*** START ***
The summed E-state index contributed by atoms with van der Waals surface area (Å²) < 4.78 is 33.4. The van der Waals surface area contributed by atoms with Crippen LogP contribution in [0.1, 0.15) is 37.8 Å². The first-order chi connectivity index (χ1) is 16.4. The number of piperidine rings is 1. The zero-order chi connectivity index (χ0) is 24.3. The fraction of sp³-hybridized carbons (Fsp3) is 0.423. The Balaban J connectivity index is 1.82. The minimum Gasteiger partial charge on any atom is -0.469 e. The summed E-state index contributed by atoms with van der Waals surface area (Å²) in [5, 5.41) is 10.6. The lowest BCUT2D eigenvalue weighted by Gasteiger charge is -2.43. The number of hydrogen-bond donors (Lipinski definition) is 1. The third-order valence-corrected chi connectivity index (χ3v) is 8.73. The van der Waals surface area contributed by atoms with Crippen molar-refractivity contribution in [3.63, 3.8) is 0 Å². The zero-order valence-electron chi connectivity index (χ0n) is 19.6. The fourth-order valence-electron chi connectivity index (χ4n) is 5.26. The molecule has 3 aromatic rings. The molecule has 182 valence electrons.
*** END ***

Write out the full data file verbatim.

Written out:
The summed E-state index contributed by atoms with van der Waals surface area (Å²) < 4.78 is 33.4. The van der Waals surface area contributed by atoms with Crippen LogP contribution in [0.1, 0.15) is 37.8 Å². The first-order chi connectivity index (χ1) is 16.4. The number of piperidine rings is 1. The zero-order chi connectivity index (χ0) is 24.3. The fraction of sp³-hybridized carbons (Fsp3) is 0.423. The Balaban J connectivity index is 1.82. The minimum Gasteiger partial charge on any atom is -0.469 e. The summed E-state index contributed by atoms with van der Waals surface area (Å²) in [5, 5.41) is 10.6. The lowest BCUT2D eigenvalue weighted by Gasteiger charge is -2.43. The number of hydrogen-bond donors (Lipinski definition) is 1. The third-order valence-corrected chi connectivity index (χ3v) is 8.73. The van der Waals surface area contributed by atoms with Crippen molar-refractivity contribution in [3.63, 3.8) is 0 Å². The zero-order valence-electron chi connectivity index (χ0n) is 19.6. The fourth-order valence-electron chi connectivity index (χ4n) is 5.26. The molecule has 3 aromatic rings. The molecule has 182 valence electrons.